However, since leaving school, I have actively searched their works and have taken great pleasure in reading them all over again, without the depressing burden of exams and marks hanging over my head waiting to crush and ruin me. I wonder how many potential readers and literature enthusiasts we have lost due to this education system of ours, in which a child is forced to read a work of literature just to give an exam and obtain certain marks, with zero regard to whether they find any pleasure in it or not. Just as in the case of literature, many a-children grow up hating their own country’s history, for which they are forced to by-heart useless historical dates that really serve no purpose, just so that they can earn some decent marks in their exams.

I apologize for getting carried away. I have a problem and I am trying to work on it. Maybe I will address this problem with our education system some other day and just stick to the topic at hand. So where were we? Yes, the first time I discovered the great Garcia Marquez.

So, as I was saying, I read those works of fiction religiously, enjoying most of them. And as I began to get more and more interested in the world of fiction, I began doing some research of my own. Instead of just reading the writers that came my way, that is, the writers I had heard or automatically knew about through living my daily life, I began to expand my horizon. And like any great and serious researcher would do, I immediately searched on google for the greatest writers of all time. And, of course, I found quite a few. It was like finding a goldmine but full of great writers instead.

I saw Shakespeare and Hemingway and Faulkner and Twain and Steinbeck and Orwell and Tolstoy and Dostoyevsky and Joyce and Dickens and Chekhov and Cervantes and Woolf and Austen and Kafka and Luis Borges and Hugo, and many more. Except for Tolstoy and Shakespeare (both of whom I had read in school) I had never read the work of any one of them. In fact, among the others, I had honestly only heard of Hemingway and Dickens but had never read any of their work. The rest were all new names to me. Such was my ignorance!

But still, I did not find Garcia Marquez then.

I commenced reading the works of George Orwell and spent quite some time doing so. And while I devoured Orwell, I kept up with my research. I saw that Hemingway, Faulkner, and Steinbeck had something in common. Something quite important in the literary world. All three of them, contemporaries of each other, had been awarded the Nobel Prize in Literature, the highest and most prestigious prize in the literary field. This piqued my curiosity. What makes these writers so great that they are awarded the Nobel Prize for their work? I wondered. And which other writers have been honored with the same prize?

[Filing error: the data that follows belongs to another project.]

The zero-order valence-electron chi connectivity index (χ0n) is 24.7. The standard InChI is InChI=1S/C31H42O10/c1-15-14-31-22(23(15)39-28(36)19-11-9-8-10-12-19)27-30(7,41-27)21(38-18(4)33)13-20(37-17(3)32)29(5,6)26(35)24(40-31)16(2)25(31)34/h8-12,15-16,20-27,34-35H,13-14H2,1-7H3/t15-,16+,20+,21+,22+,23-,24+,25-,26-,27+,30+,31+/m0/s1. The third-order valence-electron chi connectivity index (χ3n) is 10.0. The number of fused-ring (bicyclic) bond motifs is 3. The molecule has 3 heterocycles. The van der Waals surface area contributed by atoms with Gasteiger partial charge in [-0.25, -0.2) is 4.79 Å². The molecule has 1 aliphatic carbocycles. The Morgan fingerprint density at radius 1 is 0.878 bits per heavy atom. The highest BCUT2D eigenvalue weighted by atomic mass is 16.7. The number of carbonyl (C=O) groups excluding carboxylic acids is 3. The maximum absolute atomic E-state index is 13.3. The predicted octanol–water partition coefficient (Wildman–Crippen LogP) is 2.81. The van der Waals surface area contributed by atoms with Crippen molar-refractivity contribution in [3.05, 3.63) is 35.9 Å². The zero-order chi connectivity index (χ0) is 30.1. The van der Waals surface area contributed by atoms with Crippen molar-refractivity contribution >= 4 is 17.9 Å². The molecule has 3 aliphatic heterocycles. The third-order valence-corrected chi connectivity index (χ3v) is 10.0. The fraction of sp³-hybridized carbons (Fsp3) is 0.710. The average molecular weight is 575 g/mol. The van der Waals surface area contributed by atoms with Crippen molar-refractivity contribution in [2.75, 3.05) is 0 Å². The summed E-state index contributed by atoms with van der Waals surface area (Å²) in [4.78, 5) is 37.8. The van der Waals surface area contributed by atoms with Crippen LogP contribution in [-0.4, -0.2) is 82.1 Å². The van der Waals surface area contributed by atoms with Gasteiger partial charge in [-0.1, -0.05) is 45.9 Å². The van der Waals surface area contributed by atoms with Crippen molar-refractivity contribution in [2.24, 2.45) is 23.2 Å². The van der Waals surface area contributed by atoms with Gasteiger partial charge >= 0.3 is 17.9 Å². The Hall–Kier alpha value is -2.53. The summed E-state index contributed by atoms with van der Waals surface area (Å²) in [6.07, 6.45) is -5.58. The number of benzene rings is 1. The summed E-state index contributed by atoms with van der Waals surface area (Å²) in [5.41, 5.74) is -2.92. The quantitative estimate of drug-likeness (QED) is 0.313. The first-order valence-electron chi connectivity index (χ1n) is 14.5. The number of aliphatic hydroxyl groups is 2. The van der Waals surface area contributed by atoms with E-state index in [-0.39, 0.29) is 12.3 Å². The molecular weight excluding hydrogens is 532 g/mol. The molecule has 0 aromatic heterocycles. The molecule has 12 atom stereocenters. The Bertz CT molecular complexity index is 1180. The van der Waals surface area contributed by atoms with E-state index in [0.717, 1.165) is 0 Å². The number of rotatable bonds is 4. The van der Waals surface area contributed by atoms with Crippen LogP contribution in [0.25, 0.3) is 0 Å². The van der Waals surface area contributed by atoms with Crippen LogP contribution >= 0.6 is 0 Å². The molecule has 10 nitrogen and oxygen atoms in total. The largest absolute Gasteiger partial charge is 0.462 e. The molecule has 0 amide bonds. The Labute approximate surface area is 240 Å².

Once again I approached google and demanded that it give me a list of all the writers who were fortunate enough to have received the Nobel Prize in Literature. And sure enough, Google did not disappoint. Let’s face it, it rarely does. With that fateful search, I had the feeling that I had discovered another goldmine. I found on that list some of the writers who would go on to become my favorite writers (and of whom I had never heard of until that very moment). I found Morrison and Camus and Beckett and Solzhenitsyn and Soyinka and Hesse and, of course, finally, the man on whom this essay is based, Gabriel Garcia Marquez.

At first, what intrigued me most about Garcia Marquez was his name. I was really fed up with reading American and British names of American and British writers from America and Britain showing up on all the so-called greatest writers lists as if the rest of the world had no writers or literature at all. This was the first list in which I had so quickly found a non-American/British name, which, I was right to think, probably belonged to a writer not born or based in any of those two regions. And I was glad to find out that Garcia Marquez was not only not a part of the American/British canon of writers, but he was also a pioneer of Latin American literature, an important part of the Latin American Boom of the 1960s and 1970s.

Firstly, I loved Latin America in my head since I was a child. Not because of literature but because of football (soccer). I was enamored by the way they played the beautiful game with such joy and passion. And so, because of football, I eventually became interested in the continent’s history and culture, and music. And that was how Latin America became one of my dream destinations to visit at least once in my lifetime.